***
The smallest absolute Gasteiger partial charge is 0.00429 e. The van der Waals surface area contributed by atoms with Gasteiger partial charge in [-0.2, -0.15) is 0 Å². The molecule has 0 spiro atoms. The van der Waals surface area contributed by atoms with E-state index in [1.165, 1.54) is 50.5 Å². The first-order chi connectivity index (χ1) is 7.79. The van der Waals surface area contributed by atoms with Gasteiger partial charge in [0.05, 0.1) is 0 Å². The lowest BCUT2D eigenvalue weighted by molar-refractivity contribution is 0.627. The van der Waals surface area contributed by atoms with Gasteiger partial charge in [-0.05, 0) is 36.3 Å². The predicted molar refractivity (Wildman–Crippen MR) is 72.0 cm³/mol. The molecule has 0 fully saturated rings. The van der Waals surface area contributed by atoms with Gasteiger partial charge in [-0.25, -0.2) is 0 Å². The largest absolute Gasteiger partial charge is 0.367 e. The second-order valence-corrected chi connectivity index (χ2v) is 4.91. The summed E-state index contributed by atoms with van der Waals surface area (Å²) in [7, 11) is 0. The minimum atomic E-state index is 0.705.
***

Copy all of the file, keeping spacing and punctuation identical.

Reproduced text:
The smallest absolute Gasteiger partial charge is 0.00429 e. The van der Waals surface area contributed by atoms with Gasteiger partial charge in [-0.2, -0.15) is 0 Å². The molecule has 0 spiro atoms. The van der Waals surface area contributed by atoms with E-state index in [1.165, 1.54) is 50.5 Å². The first-order chi connectivity index (χ1) is 7.79. The van der Waals surface area contributed by atoms with Gasteiger partial charge in [0.05, 0.1) is 0 Å². The lowest BCUT2D eigenvalue weighted by molar-refractivity contribution is 0.627. The van der Waals surface area contributed by atoms with Gasteiger partial charge in [-0.05, 0) is 36.3 Å². The predicted molar refractivity (Wildman–Crippen MR) is 72.0 cm³/mol. The molecule has 0 fully saturated rings. The van der Waals surface area contributed by atoms with Gasteiger partial charge in [-0.25, -0.2) is 0 Å². The largest absolute Gasteiger partial charge is 0.367 e. The second-order valence-corrected chi connectivity index (χ2v) is 4.91. The summed E-state index contributed by atoms with van der Waals surface area (Å²) in [7, 11) is 0. The minimum atomic E-state index is 0.705.